The possibility of crops being planted presented itself to enterprising people, and the very first settlement for newly arrived human beings in southern Mesopotamia is called Oueili (Awayli). Around 6000 BC the first settlers started to occupy Oueili, according to the British Museum. The settlement at Oueili was the first community in the Ubaid period in southern Mesopotamia—technically called “Ubaid 0.” The people of Oueili would be ready to work and utilize the groundwater for barley by digging irrigation channels connected to nearby rivers, streams, and freshwater lakes and marshes.

The second Ubaid settlement to spring up is Eridu. Professor Fuad Safar, the celebrated Iraqi archaeologist, found the remains of a canal running through Eridu. Genesis chapter 2 relates that the four rivers converged in that area. Eridu, and what would later become the city of Ur, were close to the converging rivers.

So if Eridu is where Adam and Eve went to live after their employment in the garden of Eden had been terminated, (and it looks probable that it was), Eridu would already have been up and running as a small but viable city.

Adam became a tiller of the ground. Wheat cultivation was now his new job. In Adam’s day the process of turning wild grass into wheat was a relatively new technique. The early farmers of Mesopotamia played an important role when they repeatedly harvested the stronger stalks and larger grains of grass and then sowed only the stronger grains, which eventually led to the creation of domestic strains of wheat. The Iraqis have excavated Eridu and have found remains of wheat and barley ovens for baking bread.

Adam would have to eat plants or crops that grew in the earth and not from trees, and he was told that he would eat bread by the sweat of his brow. Many clay sickles used for reaping grain have been found in southern Mesopotamia. Adam, it seems, played his part in the Neolithic revolution.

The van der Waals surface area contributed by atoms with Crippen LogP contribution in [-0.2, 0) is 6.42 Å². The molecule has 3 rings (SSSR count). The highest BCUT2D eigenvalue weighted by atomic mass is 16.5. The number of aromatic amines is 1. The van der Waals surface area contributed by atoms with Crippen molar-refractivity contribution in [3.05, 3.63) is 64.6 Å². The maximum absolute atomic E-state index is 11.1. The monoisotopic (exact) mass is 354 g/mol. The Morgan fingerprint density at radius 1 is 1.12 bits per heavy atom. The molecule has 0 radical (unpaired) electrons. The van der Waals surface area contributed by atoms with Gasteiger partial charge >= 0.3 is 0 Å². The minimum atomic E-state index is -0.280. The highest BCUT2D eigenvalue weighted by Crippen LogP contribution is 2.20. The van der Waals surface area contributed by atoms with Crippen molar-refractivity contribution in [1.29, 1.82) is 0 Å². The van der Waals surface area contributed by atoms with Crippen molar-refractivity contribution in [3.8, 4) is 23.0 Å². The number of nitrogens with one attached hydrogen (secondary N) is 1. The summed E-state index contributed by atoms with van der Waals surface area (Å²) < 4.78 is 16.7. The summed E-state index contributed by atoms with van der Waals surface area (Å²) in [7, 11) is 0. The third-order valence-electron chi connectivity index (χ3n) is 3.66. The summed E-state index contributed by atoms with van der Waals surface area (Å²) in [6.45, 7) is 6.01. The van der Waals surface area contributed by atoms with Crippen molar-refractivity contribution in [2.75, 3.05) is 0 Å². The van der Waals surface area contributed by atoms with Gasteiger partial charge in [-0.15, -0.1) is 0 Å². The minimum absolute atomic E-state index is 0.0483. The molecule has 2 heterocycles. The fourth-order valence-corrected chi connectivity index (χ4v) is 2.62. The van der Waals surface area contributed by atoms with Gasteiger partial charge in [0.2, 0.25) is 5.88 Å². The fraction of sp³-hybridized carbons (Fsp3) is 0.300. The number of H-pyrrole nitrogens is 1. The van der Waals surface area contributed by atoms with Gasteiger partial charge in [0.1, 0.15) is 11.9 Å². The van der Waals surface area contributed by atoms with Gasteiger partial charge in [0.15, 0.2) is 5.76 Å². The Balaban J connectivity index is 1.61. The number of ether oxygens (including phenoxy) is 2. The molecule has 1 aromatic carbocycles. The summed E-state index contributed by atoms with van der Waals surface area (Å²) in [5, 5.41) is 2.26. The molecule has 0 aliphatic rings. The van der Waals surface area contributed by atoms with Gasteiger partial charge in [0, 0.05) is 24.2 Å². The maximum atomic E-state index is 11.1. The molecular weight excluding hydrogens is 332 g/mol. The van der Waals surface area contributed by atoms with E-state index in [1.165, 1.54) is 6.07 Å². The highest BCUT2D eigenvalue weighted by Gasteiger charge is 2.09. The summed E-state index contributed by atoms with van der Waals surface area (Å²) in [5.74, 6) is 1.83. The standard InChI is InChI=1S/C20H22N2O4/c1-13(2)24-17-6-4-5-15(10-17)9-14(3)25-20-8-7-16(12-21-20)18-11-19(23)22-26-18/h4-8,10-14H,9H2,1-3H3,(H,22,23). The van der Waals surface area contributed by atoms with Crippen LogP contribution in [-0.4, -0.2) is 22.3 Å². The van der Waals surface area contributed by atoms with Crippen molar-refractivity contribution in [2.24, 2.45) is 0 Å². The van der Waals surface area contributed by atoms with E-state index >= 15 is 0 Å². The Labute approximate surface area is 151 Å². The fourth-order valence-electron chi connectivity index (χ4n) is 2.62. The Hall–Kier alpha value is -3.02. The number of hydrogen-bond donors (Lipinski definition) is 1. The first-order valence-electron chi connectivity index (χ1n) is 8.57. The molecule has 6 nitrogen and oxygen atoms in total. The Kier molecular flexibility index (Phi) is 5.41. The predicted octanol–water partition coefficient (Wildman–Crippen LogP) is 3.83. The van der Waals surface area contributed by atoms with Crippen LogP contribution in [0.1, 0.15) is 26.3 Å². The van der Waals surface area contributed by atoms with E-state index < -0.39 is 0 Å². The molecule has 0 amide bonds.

The local Sumerian people have their own records of what happened in those days. (See "Evidence for the garden of Eden")

So to summarise: 

The city of Eridu was in the correct time-frame for Adam and Eve to live there, Oueili, that was founded centuries earlier, was northeast of Eridu. Genesis tells us that the Lord God banished Adam from the garden and set cherubim on the east side of the garden to guard the tree of life. So it appears that Adam and Eve travelled to the east and Eridu is in the east of the area.

We know the garden of Eden was near the rivers described in Genesis chapter 2. The ancient cities of Eridu and Ur in southern Mesopotamia were located near the junction of the rivers we read about - the Tigris and the Euphrates are still flowing.

The Sumerian King List describes Eridu as the first city in the southern Mesopotamian area that had a king.

God breathed into Adam in 5148 BC (according to Septuagint numbers; see Patriarchs' Timeline). Eridu was already a small community by the time Adam took his place within it, and as a result of his long years was soon recognized as a leader of men, as were his offspring.